Anti-Piracy Campaign Making Significant Strides

Washington, D.C. (December 8, 2003)--This week, the music industry announced an expansion of its ongoing legal campaign against those who illegally distribute significant amounts of copyrighted music files online. In addition to the 308 lawsuit notification letters sent and 341 lawsuits filed since September, the industry is this week filing 41 new suits and sending 90 lawsuit notification letters to illegal file sharers in a variety of new regions across the country.
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Washington, D.C. (December 8, 2003)--This week, the music industry announced an expansion of its ongoing legal campaign against those who illegally distribute significant amounts of copyrighted music files online. In addition to the 308 lawsuit notification letters sent and 341 lawsuits filed since September, the industry is this week filing 41 new suits and sending 90 lawsuit notification letters to illegal file sharers in a variety of new regions across the country.

The music industry's education and enforcement campaign continues with new signs of success, with many targeted illegal file sharers contacting the Recording Industry Association of America (RIAA) to work out settlements. The RIAA has now secured 220 settlements with substantial file-sharers, resulting from a combination of lawsuits filed, notification letters sent to those targeted for legal action, and individuals who had contacted the RIAA after learning that their identifying information was subpoenaed from their Internet service provider (ISP). Additionally, 1,054 former file sharers have submitted affidavits for the "Clean Slate" amnesty program.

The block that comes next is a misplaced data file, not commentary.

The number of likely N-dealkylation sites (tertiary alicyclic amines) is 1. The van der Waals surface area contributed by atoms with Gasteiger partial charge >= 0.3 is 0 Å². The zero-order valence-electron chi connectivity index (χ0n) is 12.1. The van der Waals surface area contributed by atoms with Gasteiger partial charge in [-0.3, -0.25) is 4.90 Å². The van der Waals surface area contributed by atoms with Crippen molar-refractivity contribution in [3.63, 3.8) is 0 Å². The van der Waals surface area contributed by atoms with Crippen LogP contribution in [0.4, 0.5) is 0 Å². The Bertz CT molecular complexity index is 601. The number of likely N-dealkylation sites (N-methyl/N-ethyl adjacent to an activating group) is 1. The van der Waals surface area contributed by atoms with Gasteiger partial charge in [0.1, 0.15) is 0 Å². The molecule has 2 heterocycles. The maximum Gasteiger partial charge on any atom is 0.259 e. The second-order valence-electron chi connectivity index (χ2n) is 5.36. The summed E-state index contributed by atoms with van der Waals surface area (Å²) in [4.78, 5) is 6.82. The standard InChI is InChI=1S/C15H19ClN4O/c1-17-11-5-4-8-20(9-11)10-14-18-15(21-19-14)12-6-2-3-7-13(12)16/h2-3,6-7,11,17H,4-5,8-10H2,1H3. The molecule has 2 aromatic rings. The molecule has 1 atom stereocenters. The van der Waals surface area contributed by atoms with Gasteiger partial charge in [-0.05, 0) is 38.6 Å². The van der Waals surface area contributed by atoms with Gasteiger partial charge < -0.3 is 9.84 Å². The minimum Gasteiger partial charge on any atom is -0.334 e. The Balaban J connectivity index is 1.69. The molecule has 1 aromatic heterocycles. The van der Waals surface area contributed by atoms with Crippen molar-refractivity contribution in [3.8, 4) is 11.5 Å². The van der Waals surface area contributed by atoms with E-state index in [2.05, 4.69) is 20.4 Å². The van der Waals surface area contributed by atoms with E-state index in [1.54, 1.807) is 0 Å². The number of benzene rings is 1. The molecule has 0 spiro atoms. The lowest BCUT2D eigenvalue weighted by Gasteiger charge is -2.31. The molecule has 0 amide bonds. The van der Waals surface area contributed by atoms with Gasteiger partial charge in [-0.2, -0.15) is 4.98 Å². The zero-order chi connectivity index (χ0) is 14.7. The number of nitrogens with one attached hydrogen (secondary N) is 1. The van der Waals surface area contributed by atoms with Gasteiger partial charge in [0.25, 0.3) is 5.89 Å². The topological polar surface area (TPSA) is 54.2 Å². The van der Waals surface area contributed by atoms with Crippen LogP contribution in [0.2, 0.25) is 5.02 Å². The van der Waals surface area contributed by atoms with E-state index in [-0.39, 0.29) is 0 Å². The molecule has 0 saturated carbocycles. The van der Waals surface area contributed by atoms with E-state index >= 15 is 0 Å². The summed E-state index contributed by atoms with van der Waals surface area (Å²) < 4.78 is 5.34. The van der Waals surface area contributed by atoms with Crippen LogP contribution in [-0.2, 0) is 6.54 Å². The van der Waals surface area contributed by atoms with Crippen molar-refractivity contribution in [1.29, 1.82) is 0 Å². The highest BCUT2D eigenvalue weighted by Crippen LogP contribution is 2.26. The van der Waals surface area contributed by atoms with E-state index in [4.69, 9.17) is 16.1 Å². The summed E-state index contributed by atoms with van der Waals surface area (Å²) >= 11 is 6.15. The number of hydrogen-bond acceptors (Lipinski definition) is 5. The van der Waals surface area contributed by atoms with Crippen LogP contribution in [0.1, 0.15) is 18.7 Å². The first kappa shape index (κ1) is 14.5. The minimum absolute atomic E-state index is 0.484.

The anti-piracy campaign has also made significant strides in deepening the understanding of the illegality of file-sharing copyrighted songs, according to a new consumer survey by Peter D. Hart Research Associates. New consumer survey results from a November poll, among 802 Americans age 10 and over, show that 64 percent of those polled understand it's illegal to "make music from the computer available for others to download for free over the Internet." That's up from 37 percent in November 2002, and for certain subgroups, the new awareness numbers are even higher--for example, 69 versus 16 percent among "regular Internet users."

Public backing for the record companies' enforcement strategy continues to grow as well. The latest November survey shows that by a margin of more than two-to-one, 56-23 percent, Americans are supportive and understanding of the industry's decision to undertake "lawsuits against computer users who share substantial amounts of copyrighted music online." These numbers are similar to the 52-25 results from a survey in October.

Independent analyses from a variety of experts suggest traffic on the illegal peer-to-peer network sites is down and virtually all of the legitimate services report an increase in traffic to and interest in their sites. And new Peter D. Hart Research numbers also show a deepening appreciation for the legal online music marketplace: by a 52-20 margin, respondents feel there are good legal alternatives to illegal downloading.

RIAA
www.riaa.org